In 1191 Zen Master Eisei brought the new and revolutionary idea of drinking tea from China to Japan. Eisai traveled throughout the country and planted tea. In his book “Kissa yojoki” Eisei writes “Tea is the ultimate mental and medical remedy and has the ability to make one’s life more full and complete. Tea has an extraordinary power to extend someone’s life. Everywhere where people will plant tea, long life will follow”. From this point on, Matcha became the “secret medicine” of Buddhist monks and the imperial court. Although powdered tea has not been popular in Japan it continued to be an important item at Zen monasteries, and became highly appreciated by others in the upper echelons of society during the 14th through 16th centuries.

In the 16th century another Zen-master shaped the image of tea in Japan: Sen-no-Rikyu invented the tea ceremony. This highly sophisticated art of drinking tea has greatly influenced the image of Japanese tea in the west. The tea that is used in the famous tea ceremony is Matcha tea. With the growth of the tea ceremony Matcha became popular among the powerful Samurai class in Japan.

For almost 750 years Matcha remained almost a secret tea amongst Japan’s elite.

Matcha Cultivation and Production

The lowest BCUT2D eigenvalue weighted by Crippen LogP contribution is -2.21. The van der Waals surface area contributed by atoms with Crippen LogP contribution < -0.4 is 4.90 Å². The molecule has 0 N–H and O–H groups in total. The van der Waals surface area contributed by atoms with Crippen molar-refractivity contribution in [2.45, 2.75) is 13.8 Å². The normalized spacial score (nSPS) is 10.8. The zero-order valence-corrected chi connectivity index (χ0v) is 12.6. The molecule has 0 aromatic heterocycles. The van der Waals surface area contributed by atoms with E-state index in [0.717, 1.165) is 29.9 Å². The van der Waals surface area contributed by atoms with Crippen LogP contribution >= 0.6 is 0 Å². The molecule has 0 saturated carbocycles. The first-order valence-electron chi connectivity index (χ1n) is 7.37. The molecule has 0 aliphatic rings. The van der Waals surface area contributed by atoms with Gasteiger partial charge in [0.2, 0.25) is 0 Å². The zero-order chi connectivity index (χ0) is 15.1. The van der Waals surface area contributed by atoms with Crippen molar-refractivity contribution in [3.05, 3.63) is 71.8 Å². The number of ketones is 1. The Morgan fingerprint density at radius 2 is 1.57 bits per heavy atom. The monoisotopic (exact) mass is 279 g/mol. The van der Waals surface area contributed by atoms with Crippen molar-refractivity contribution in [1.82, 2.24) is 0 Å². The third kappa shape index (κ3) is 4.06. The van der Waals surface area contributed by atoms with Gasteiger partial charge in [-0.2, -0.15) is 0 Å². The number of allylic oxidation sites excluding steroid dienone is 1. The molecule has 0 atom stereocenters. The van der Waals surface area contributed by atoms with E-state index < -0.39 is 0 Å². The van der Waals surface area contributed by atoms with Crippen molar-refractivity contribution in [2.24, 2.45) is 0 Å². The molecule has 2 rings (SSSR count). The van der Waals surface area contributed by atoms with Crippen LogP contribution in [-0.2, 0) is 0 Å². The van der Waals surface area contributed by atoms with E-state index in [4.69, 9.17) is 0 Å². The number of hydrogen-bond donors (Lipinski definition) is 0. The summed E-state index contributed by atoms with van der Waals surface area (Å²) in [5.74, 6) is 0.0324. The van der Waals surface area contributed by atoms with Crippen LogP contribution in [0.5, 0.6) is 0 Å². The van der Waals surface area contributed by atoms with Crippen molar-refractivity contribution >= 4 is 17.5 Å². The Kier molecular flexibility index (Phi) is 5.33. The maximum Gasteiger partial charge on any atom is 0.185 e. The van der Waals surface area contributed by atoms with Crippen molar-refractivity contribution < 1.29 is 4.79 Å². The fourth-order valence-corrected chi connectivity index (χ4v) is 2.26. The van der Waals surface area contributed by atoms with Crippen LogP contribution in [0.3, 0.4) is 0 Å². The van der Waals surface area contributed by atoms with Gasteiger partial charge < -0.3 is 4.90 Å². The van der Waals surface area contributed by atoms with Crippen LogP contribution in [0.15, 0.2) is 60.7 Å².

Matcha is made from shade-grown tea leaves also used to make  Gyokuro. The preparation of Matcha starts several weeks before harvest and can last up to 20 days, when the  tea bushes are covered to prevent direct sunlight. [4] This slows down growth, stimulates an increase in chlorophyll levels, turns the leaves a darker shade of green, and causes the production of  amino acids, in particular L- Theanine. Only the finest tea buds are hand-picked. After harvesting, if the leaves are rolled out before drying as usual, the result will be  Gyokuro (jade dew) tea. However, if the leaves are laid out flat to dry, they will crumble somewhat and become known as tencha (碾茶). Tencha can then be de-veined, de-stemmed, and stone-ground to the fine, bright green, talc-like powder known as Matcha. https://en.wikipedia.org/wiki/Matcha - cite_note-6 

It can take up to one hour to grind 30 grams of Matcha.

The flavor of Matcha is dominated by its  amino acids.The highest grades of matcha have more intense sweetness and deeper flavour than the standard or coarser grades of tea harvested later in the year. 

What is L-Theanine

Matcha also contains high amounts of L-Theanines—a unique set of natural amino acids found almost exclusively in shade grown green tea such as Matcha and Gyokuro, and also known to reduce stress and anxiety — This unique property of L-theanines, when combined with tea caffeine, will slowly release in the body for sustained energy of 3 to 6 hours without any caffeine crash and other side effects.

This unique combination, which almost exclusively exists in Matcha, also heightens the concentration to help provide increased mental clarity and focus. With virtually zero calories, this makes Matcha the ultimate "energy drink"—without any of the side effects found in the highly sugared, over-caffeinated beverages sold in stores today.